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Microsoft patents glasses that measure blood pressure

Apple, Samsung and now Microsoft are working on developing wearables that measure blood pressure from unconventional locations.

Essential reading: Top smart blood pressure monitors

Whether they are smart or traditional, BPMs typically come in one two forms – those for the upper arm, and those for the wrist. Both employ inflatable cuff technology, although blood pressure measurements taken at the wrist may be less accurate. That is because the wrist arteries are narrower and not as deep under your skin as those on the forearm.

But a number of companies are experimenting with moving away from these locations. At CES 2018 earlier this year, Omron showcased HeartGuide, a watch-sized sphygmanometer that promises readings as accurate as you would get from upper arm models. The device should land in the fall of 2018.

Tech giants are also moving into this area. Apple has recently patented a self-inflating blood pressure monitoring watch. It comes with a cuff equipped with sensors integrated into a collection of tiny airbags. Then there is Samsung’s upcoming Galaxy Watch. It is rumoured to be able to keep tabs on your readings by shining polarized light and then sensing the intensity of the scattered light.

But Microsoft might have taken the strangest route of all in coming up with a blood pressure monitoring device. The prototype was revealed in a report by Christian Holz and Edward Wang of Microsoft Research.

Microsoft patents glasses that measure blood pressure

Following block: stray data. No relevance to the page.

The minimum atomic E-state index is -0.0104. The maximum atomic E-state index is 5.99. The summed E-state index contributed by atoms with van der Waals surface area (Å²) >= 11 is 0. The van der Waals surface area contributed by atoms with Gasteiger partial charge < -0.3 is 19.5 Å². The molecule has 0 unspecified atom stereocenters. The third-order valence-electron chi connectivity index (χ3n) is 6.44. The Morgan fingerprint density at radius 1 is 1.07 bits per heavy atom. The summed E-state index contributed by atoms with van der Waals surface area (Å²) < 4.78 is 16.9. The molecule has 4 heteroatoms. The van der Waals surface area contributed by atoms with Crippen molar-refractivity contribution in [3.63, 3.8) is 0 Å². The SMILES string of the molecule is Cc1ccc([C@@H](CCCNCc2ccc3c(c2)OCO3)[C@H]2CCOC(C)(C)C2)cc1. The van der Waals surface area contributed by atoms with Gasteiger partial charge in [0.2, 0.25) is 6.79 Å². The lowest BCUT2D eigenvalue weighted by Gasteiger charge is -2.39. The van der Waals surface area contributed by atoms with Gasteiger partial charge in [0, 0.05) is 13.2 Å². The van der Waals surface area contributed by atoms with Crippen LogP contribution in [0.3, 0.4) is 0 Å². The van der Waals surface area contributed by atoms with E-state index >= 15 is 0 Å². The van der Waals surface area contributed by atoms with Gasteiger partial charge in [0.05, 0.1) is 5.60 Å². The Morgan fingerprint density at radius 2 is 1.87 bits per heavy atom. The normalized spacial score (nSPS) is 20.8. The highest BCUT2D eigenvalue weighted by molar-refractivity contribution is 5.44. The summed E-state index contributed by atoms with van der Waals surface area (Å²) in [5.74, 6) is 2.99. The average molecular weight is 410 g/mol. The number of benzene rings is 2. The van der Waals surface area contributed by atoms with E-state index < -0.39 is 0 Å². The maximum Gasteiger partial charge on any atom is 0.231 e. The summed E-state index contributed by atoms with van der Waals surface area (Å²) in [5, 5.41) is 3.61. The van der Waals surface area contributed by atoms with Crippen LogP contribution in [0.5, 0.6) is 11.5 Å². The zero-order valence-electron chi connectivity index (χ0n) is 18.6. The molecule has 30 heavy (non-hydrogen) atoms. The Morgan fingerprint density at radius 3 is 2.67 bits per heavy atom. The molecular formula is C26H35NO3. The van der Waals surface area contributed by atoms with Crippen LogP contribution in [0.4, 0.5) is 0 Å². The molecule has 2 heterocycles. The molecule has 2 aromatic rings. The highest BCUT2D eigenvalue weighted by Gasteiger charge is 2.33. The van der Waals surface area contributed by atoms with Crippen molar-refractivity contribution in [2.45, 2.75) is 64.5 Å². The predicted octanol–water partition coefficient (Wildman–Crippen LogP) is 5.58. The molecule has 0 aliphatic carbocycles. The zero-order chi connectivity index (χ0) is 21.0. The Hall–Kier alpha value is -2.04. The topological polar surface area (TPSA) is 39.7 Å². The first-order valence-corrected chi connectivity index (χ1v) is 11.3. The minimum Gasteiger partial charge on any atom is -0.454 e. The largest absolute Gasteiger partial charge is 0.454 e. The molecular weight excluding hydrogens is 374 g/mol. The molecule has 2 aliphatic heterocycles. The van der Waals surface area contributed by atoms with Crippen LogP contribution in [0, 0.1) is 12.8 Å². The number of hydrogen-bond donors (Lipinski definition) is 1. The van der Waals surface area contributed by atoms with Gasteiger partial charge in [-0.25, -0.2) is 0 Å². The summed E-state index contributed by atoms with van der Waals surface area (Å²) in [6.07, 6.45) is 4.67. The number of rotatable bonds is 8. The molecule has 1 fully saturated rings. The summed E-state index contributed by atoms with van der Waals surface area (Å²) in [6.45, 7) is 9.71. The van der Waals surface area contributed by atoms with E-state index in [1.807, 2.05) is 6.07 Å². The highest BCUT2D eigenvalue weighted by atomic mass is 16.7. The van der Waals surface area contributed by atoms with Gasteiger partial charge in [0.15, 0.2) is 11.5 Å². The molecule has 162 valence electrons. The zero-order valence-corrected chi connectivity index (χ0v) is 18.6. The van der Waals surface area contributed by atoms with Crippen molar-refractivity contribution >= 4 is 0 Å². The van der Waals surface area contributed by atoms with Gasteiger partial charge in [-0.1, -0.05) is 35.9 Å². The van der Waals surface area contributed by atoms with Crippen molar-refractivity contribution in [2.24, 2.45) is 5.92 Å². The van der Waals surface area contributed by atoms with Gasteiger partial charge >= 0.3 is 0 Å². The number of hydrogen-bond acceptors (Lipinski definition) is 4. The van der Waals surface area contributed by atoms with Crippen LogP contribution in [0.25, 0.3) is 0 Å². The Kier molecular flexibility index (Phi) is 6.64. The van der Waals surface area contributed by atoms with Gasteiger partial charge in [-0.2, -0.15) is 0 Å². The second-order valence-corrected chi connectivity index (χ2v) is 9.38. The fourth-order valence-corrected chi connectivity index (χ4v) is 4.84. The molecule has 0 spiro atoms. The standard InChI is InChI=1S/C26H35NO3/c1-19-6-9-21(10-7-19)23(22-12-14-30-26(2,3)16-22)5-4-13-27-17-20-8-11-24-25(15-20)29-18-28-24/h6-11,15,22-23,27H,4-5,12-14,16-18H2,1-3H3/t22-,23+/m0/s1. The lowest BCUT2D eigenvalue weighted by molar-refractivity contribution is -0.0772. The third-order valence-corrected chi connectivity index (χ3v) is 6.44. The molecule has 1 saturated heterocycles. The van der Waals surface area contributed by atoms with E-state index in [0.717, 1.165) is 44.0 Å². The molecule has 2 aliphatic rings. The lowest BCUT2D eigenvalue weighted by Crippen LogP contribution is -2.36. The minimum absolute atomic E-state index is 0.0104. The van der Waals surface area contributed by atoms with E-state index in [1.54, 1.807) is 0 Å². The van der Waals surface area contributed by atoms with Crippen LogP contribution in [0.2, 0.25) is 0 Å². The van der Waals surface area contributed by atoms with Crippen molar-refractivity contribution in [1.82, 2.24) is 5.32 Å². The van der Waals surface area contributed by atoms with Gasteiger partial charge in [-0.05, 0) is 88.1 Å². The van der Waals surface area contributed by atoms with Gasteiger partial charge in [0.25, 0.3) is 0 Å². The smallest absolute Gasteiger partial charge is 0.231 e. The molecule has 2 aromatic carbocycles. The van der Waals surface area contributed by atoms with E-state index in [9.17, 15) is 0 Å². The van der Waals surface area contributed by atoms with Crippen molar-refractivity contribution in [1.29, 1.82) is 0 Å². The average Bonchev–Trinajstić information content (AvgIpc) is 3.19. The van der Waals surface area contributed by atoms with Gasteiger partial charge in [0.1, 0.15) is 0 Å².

Image source: Christian Holz and Edward Wang

Dubbed Glabella, the glasses come with optical sensors concealed inside the frame. From there, they continually measure pulse waves at three different locations on the user’s face, and then calculate the time and rate between these areas and the heart to calculate blood pressure. The glasses also collect data on physical activity so can function as a 24/7 activity tracker.

Essential reading: Understanding the new blood pressure guidelines

Interestingly, the sensors have only been shown to be accurate for taking systolic pressure. This is the top number or highest blood pressure when the heart is pushing the blood round the body. While it is generally considered to be more important than diastolic pressure, both readings have their use. Systolic pressure is better for determining your risk of having a stroke or heart attack. A high diastolic pressure, on the other hand, is bad for the heart because it shows the heart is not relaxing enough which can lead to other cardiovascular problems.

The report says it conducted a real-world trial which showed the technology to be accurate. Whether we’ll actually see a commercial version of this product is not entirely clear. Manufacturers often patent technology that never progresses past the planning stage. Patents make it more difficult for others to move in and poach ideas.

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Marko Maslakovic

Marko founded Gadgets & Wearables in 2014, having worked for more than 15 years in the City of London’s financial district. Since then, he has led the company’s charge to become a leading information source on health and fitness gadgets and wearables.

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